I disliked Suzanne Collins’s novel, “The Hunger Games.” I found the plot predictable, the characters paper-thin and the writing style simply terrible. I was ambivalent towards the protagonists and could care less about the outcome. But the film was a different story. The plot, while still predictable, translated incredibly well to screen. The characters were rich, giving me heroes I could root for and a conclusion I cared about.
The Hunger Games tells the story of a totalitarian government that, in order to keep its subjects in line, forces each of its districts to send a boy and a girl tribute to compete in a gladiatorial event where all will fight to the death. In District 12, Katniss Everdeen volunteers as tribute, taking the place of her sister. Katniss is thrust into the competition and must not only contend for her life but wrestle with feelings for her male counterpart, Peeta, and her hometown boyfriend, Gale. The film generally stays close to the original plotline but makes a few minor changes which significantly improve on the novel.
What I immediately appreciated about the film was its raw emotion. The early moments that Katniss shares with her little sister, Prim, are beautiful. My favorite scene, where Katniss volunteers to take her sister’s place in the games, is heartbreaking. Katniss also shares some short, yet heartfelt, moments with Hunger Games ally Rue. Jennifer Lawrence brings life to the character of Katniss, her eyes conveying depth and maturity. This is not the shallow and annoying character from the book. But other than Katniss, the characters had little development—most evidently, Josh Hutcherson’s Peeta. The scene stealers were Stanley Tucci as Hunger Games emcee and Woody Harrelson as drunken mentor Haymitch.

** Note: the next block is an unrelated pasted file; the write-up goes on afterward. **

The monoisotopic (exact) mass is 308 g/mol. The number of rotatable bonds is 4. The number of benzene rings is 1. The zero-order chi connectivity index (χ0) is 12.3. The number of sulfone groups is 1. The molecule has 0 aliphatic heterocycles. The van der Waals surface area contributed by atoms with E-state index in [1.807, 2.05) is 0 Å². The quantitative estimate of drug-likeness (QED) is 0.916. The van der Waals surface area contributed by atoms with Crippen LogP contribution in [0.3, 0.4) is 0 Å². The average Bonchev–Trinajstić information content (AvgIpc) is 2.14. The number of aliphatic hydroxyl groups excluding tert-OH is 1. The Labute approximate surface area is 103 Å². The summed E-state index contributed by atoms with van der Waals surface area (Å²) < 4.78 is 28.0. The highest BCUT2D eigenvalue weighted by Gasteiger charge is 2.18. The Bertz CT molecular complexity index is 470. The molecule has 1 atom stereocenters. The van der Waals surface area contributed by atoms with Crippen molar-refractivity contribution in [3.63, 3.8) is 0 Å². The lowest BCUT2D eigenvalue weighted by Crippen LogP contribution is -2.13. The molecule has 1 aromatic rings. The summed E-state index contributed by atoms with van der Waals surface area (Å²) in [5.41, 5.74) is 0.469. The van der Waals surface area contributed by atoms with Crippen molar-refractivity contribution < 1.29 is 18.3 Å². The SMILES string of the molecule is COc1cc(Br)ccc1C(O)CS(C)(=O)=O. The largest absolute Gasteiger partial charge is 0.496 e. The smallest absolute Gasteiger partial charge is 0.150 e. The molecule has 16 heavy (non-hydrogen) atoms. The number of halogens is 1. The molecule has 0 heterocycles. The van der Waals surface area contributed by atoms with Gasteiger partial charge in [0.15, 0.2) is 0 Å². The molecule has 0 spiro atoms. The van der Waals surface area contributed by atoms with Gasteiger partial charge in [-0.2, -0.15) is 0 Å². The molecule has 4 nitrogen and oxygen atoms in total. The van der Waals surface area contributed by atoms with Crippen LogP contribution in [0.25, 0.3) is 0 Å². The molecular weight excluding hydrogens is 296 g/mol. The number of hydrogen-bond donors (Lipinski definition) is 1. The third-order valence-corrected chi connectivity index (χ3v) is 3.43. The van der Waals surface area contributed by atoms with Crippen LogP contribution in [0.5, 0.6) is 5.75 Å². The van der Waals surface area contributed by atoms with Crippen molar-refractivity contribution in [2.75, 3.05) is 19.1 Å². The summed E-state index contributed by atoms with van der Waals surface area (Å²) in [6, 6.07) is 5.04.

The film raises some interesting questions involving situational ethics, murder, self defense, and rebellion against government. If Katniss is to win the games, she must kill, but should she? The film causes the audience to identify with Katniss and forces them to agonize along with the heroine as she’s forced to make these difficult decisions. Ultimately, the film gives no answers.
The shaky, handheld camerawork severely detracted from the film. Shaky cam is a cheap way to [try to] generate excitement. The constant motion was headache-inducing and made it difficult to follow the action at times. This was most evident in the climactic scene with the rabid dogs. The camera shook and jumped about so much it was difficult to follow the action on screen, causing annoyance. Instead of bolstering suspense, it diminished it.
James Newton Howard’s score stood out as painfully generic. The cues are lifeless and there’s nothing new or creative. It’s a disappointing offering from one of cinema’s greatest composers.
The violence is this film’s only cautionary element; there’s very little in the way of bad language and no sexual content. But, unlike most films, the violence is never glorified or even cathartic. Many violent films produce catharsis, for example, at the death of a villain, at the moment of perfectly executed vengeance or when a character gets what’s coming to them. This is not the case here. The participants in the Hunger Games are forced to kill, and only a small minority of participants relish this fact. The characters never revel in the killing, nor does the audience. There is no glee in these deaths, only sadness. Tribute after tribute falls to the violence, and while the fatalities are not graphic, they are haunting. The brutality of the film stuck with me for hours after the end credits.
This is the rare film that drastically improves upon its source material (although that’s not saying much). The story works much better on film, due mostly to its solid pacing and strong acting by its lead. The film has some flaws, mostly its shaky camera, a few weak performances, occasionally weak dialogue and generic score but provides two and a half hours of escapist entertainment. Happy Hunger Games, everyone.